Mendy Kaminker

Should I do a Mitzvah for ulterior motives?


Rabbi, there is something good I want to do, but I am not sure that my intentions are so pure. I might have an ulterior motive for doing this Mitzvah. Should I still do it? Will G-d even reward me if I do it?


It’s beautiful to hear that 1) you want to do a Mitzvah and 2) you want to do it wholeheartedly. Doing a Mitzvah purely for the sake of G-d is a great value we should all aspire to.

But we have to be careful. Because sometimes, our Yetzer Harah (evil inclination) uses it as a delaying tactic.

For example, we are about to do a Mitzvah, and this Mitzvah will bring much good to the world, but suddenly we hear this seemingly holy voice inside of us. “Wait, are you doing it for the right reasons? Maybe your Mitzvah is coming from a selfish place?”

So we hesitate and altogether let go of the opportunity to do the Mitzvah.

That inner voice was obviously not from a holy source. It was a voice trying to stop us from doing good.

Now that we understand this, it becomes easier to tell when our inner voice is genuinely guiding us versus when it may be misleading us.

Anything that tries to stop us from doing good is not coming from a good place.

Our Parsha presents two powerful teachings about this idea.

The first teaching emphasizes the importance of not letting anything deter us from performing a Mitzvah:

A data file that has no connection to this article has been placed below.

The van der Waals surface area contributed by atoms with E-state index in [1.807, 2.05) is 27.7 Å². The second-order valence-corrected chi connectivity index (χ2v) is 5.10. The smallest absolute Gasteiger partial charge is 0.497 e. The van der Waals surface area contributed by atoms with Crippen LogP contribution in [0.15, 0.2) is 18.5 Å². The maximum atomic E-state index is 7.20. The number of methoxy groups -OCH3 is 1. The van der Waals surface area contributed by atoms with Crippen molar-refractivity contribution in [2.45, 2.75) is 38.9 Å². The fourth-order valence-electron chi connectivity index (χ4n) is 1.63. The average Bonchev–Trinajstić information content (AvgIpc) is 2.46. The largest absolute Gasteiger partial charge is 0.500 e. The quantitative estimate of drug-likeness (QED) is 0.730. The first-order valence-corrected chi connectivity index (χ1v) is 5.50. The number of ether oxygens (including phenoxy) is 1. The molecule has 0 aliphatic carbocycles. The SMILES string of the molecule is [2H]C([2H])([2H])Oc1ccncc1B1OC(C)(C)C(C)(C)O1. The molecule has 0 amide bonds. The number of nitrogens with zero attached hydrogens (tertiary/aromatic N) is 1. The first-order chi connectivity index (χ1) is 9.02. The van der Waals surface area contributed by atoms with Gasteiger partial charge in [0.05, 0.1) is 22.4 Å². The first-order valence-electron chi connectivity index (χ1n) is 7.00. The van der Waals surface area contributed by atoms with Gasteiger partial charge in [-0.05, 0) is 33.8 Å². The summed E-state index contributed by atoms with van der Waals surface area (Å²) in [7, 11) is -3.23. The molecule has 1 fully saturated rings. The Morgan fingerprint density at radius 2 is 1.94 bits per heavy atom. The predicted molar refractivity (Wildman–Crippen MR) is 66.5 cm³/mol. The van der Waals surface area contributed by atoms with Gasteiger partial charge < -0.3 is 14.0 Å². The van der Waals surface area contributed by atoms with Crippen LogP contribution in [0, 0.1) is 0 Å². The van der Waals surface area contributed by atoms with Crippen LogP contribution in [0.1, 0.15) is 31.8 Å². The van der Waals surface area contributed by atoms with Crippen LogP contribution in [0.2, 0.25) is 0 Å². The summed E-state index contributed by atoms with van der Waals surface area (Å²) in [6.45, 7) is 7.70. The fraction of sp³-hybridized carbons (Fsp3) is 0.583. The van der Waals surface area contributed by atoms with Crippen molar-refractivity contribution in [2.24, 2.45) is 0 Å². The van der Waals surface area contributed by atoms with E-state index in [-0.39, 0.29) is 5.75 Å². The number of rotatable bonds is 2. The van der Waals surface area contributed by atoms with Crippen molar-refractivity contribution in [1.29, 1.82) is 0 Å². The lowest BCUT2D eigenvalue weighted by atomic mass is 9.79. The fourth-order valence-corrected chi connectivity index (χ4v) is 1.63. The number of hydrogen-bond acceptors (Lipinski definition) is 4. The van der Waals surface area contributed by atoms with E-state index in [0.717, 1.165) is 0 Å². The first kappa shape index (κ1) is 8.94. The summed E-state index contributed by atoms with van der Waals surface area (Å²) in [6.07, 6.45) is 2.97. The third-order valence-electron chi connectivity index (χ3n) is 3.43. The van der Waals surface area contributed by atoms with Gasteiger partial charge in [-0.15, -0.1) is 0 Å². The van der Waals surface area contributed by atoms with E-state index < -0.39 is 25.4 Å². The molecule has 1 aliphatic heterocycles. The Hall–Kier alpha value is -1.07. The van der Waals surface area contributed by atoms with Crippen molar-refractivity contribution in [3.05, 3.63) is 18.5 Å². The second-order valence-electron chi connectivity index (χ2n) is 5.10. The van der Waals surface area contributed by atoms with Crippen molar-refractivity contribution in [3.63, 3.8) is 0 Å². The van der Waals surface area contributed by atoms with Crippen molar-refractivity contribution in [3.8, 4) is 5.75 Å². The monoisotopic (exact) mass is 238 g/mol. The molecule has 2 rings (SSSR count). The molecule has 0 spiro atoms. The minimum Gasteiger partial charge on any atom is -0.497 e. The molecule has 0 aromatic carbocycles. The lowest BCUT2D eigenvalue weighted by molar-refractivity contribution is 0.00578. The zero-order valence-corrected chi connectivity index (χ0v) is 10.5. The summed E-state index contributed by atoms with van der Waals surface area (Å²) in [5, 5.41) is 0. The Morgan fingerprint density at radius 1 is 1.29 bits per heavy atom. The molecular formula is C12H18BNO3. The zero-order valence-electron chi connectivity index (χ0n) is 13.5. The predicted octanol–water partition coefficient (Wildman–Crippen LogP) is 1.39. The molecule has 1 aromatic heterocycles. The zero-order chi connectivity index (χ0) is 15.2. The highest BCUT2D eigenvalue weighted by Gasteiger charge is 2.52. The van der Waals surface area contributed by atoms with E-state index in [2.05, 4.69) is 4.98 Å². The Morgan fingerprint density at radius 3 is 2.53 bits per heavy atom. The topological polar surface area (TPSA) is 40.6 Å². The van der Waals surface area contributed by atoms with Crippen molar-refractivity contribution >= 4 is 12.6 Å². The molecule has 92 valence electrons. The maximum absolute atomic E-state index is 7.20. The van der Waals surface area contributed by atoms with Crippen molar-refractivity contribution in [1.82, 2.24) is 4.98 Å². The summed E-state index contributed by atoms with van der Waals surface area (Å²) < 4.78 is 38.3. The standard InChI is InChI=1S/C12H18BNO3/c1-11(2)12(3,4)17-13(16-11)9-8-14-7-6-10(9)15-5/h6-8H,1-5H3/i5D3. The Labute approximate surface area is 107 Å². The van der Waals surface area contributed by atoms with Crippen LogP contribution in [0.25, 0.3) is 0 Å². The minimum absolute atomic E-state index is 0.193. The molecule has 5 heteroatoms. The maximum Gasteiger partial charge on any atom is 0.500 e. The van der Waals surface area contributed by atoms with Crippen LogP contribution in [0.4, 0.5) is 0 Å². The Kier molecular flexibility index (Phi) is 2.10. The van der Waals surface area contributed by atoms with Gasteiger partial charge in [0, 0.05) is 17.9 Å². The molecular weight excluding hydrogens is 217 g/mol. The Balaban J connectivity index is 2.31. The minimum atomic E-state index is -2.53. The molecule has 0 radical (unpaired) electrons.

When the Jews escaped Egypt, they encountered two wars within a very short time. One was with the Egyptians, trying to recapture them as slaves. The other one was with the nation of Amalek.

But while the Torah commands us to treat the Egyptians nicely, we are told to remember the action of Amalek forever.

Why? Amalek attacked the Jews on their way to Mount Sinai to receive the Torah. Trying to stop us from doing good is unforgivable!

The second teaching is about the importance of action:

The Midrash relates how, if a person lost money and a poor person found it, it is considered a Mitzvah of helping the poor, and G-d will bless them for it.

Think about it. The person who lost the money was most likely upset about the loss. And they had no idea what happened to the money. Yet, because the money ended up going for a good cause, it’s still considered a Mitzvah!

So in short, here is my answer: just do it.

About the Author
Rabbi Mendy Kaminker is the Chabad Rabbi of Hackensack, and an editorial member of
Related Topics
Related Posts